About Sleep Disorders


Humans spend almost 30% of their lives sleeping. In the past several decades the medical community has begun to appreciate that there are a number of detrimental consequences of sleep disturbances that result from abnormal breathing patterns, or sleep-disordered breathing (SDB). Among these, sleep apnea and other sleep-related breathing disorders represent a significant proportion of sleep disorders seen by physicians in the areas of sleep medicine and pulmonology, as well as by general practitioners. There are significant health issues related to sleep disordered breathing.


SDB includes several sleep-related breathing abnormalities that are related to increased upper airway resistance, including snoring, upper airway resistance syndrome (UARS), and obstructive sleep apnea-hypopnea syndrome (OSAHS). SDB is generally considered to be a spectrum of diseases. Thus, a person who snores may be exhibiting the first manifestation of SDB and, therefore, until SDB has been ruled out, snoring should not be viewed as no more than a normal social issue. A patient with the early manifestations of SDB may move gradually through the continuum. For example, weight gain or alcohol or sedative use can cause a person who snores to turn into a snorer with obstructive sleep apnea (OSA).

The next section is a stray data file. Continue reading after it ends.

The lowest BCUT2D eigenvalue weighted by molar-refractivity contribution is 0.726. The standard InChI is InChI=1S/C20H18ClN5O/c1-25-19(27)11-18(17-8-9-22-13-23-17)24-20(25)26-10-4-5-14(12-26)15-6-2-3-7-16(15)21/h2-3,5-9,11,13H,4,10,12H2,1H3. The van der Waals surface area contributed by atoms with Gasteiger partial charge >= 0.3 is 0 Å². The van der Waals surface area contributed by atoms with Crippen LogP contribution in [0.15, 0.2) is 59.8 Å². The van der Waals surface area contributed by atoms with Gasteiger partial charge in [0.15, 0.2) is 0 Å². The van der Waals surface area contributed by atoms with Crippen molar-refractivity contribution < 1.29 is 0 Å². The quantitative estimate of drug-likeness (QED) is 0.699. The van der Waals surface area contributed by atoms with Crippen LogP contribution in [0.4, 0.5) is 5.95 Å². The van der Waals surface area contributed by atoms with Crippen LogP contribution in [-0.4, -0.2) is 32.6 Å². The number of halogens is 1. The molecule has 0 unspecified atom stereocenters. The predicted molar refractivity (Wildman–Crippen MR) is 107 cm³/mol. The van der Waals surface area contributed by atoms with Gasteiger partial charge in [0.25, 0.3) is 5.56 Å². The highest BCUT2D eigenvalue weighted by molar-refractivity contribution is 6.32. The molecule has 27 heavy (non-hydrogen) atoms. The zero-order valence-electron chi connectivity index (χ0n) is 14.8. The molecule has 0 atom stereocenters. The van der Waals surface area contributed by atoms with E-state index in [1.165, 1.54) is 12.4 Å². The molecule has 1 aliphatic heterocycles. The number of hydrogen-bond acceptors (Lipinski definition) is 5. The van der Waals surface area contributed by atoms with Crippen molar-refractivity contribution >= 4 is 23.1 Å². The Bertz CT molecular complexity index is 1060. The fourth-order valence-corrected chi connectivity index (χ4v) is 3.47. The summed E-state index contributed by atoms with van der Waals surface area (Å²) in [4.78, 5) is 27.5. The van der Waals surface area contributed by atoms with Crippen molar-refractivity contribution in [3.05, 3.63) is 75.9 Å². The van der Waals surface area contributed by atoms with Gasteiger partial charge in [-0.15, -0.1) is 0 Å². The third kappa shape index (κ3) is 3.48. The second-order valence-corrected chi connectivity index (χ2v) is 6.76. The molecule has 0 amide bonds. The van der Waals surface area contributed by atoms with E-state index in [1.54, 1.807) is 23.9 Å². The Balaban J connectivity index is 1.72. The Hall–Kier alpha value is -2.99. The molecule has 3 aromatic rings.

In addition to several significant health risks, SDB is a major contributor to day-time drowsiness. The implications of this are important as related to drowsiness when driving. A recent study indicates that in motor vehicle accidents, a person with sleep apnea is 2.5 times more likely to be the driver of the vehicle. Many such accidents involve fatalities. Read more at “Drowsy Driving”.


Continuous positive airway pressure (CPAP) has been shown to effectively treat apnea. However, there are clear compliance issue with CPAP with some patients. Some find the use of CPAP, itself, contributes to difficulty sleeping. And studies have found that many CPAP users, who may initially have been able to use it, have eventually discontinued its use, leaving them more vulnerable to the associated health risks.


Within the past decade the American Academy of Sleep Medicine has recognized that an oral appliance that hold the jaw forward during sleep, thus opening the airway, can be an effective treatment option for mild to moderate OSA, as an alternative to CPAP. These oral appliances, in addition to being effective, are easily adapted to by most patients. Read more at “Dental Treatment for Sleep Disorders“.